GE Takes Order for its Largest, Most Efficient Gas Turbines (61%)

General Electric has announced it has entered into a $500 million contract with Excelon Corp. to build four combined-cycle high efficiency HA gas gas turbines which will be the most efficient in the United States, along with two steam turbines and six generators.

A press release from Excelon states:

“The HA turbines apply advanced materials from GE aircraft engines, incorporating single-crystal alloys and thermal barrier coatings to deliver longer parts life for lower lifecycle costs. This enables the turbines to operate at higher temperatures (over 2600 degrees F), increasing efficiency and further reducing ongoing maintenance costs.”

A Reuters article says that GE claims that these turbines can convert 61 per cent of gas to electricity and combined will add about 1000 megawatts of capacity.

  • Omega Z

    New here I assume or don’t visit here often. In recent months-
    GE bought out a major manufacturer that builds smaller and more efficient steam turbines.
    Siemens has done the same.

  • Omega Z

    E-cats themselves can be scaled to about any size. Watts to Gigawatts. Their output isn’t an issue.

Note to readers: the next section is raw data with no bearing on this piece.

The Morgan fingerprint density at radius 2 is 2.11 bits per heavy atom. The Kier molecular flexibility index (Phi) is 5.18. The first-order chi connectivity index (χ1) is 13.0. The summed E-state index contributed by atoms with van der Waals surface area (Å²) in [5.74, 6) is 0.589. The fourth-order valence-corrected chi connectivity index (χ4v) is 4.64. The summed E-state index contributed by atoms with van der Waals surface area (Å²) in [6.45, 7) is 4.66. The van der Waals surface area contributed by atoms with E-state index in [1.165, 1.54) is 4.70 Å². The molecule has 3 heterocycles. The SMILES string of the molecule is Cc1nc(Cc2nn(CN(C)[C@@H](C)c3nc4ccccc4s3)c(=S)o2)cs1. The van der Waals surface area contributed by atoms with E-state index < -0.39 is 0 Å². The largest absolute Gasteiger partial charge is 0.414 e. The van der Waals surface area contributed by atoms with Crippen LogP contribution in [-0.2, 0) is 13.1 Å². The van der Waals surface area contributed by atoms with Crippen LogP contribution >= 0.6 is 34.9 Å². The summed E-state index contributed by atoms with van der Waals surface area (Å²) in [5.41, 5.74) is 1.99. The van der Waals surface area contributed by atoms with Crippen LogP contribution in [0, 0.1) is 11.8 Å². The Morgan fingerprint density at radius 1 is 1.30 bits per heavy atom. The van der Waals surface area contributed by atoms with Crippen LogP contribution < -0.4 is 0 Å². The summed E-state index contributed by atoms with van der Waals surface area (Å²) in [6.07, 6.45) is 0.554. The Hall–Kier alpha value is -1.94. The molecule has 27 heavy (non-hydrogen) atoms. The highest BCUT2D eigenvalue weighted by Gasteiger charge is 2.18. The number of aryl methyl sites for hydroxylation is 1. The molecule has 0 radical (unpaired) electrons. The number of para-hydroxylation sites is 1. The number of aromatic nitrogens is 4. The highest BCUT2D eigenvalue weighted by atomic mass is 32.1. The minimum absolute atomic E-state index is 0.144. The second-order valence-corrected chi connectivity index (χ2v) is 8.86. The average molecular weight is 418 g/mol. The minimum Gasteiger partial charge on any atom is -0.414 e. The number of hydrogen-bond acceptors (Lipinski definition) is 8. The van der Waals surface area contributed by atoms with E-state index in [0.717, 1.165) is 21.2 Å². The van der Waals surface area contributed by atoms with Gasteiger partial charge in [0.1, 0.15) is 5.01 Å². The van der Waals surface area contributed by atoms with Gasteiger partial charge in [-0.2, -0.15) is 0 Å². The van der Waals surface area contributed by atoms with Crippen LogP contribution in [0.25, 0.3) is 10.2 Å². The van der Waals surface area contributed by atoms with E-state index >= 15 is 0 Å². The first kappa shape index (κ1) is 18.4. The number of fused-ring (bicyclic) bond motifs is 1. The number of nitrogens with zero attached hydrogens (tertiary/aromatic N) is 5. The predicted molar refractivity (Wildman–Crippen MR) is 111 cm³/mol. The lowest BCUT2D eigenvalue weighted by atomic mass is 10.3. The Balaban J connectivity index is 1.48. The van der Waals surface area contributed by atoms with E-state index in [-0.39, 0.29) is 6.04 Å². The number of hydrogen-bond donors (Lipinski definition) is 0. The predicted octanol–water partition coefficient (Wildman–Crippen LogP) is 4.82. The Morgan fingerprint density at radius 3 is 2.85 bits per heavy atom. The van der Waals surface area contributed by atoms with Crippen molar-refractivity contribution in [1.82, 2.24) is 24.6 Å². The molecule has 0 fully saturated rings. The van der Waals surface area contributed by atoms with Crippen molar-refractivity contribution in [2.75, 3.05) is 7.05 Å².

The Businesses that GE & Siemens have purchased have expertise in 1 to 100 megawatt turbines of high efficiency. These are well suited for where the market will go. Buying these Companies gives Both instant expertise in this area.

    The Fuel requirements of the E-cat provides freedom to build power plants just about anywhere. No longer tethered as are conventional generating systems. They can be built at point of use.(City limits)

    As to smaller scale then 1 Megawatt, I agree that efficiencies take a beaten. However, Most if not all these issues should be mitigated by 3D printing technology. NASA has already shown this where a 6 month build can be reduced to a matter of weeks with major cost savings of 75%. Designs of large high efficiency systems should be possible at smaller scale using 3D technology.

    As to E-cats for individual home use, I see them providing base heat needs in winter months paired with a conventional system to cover peek demand. Even with high efficient conversion to electricity, they will not be cost/benefit usable. This has to do with E-cat characteristics & overall hardware costs. Energy is not cheap when most of it is wasted or dumped.

    However Industrial & commercial use will be of cost/benefit as will large high rise & office buildings with in a few years.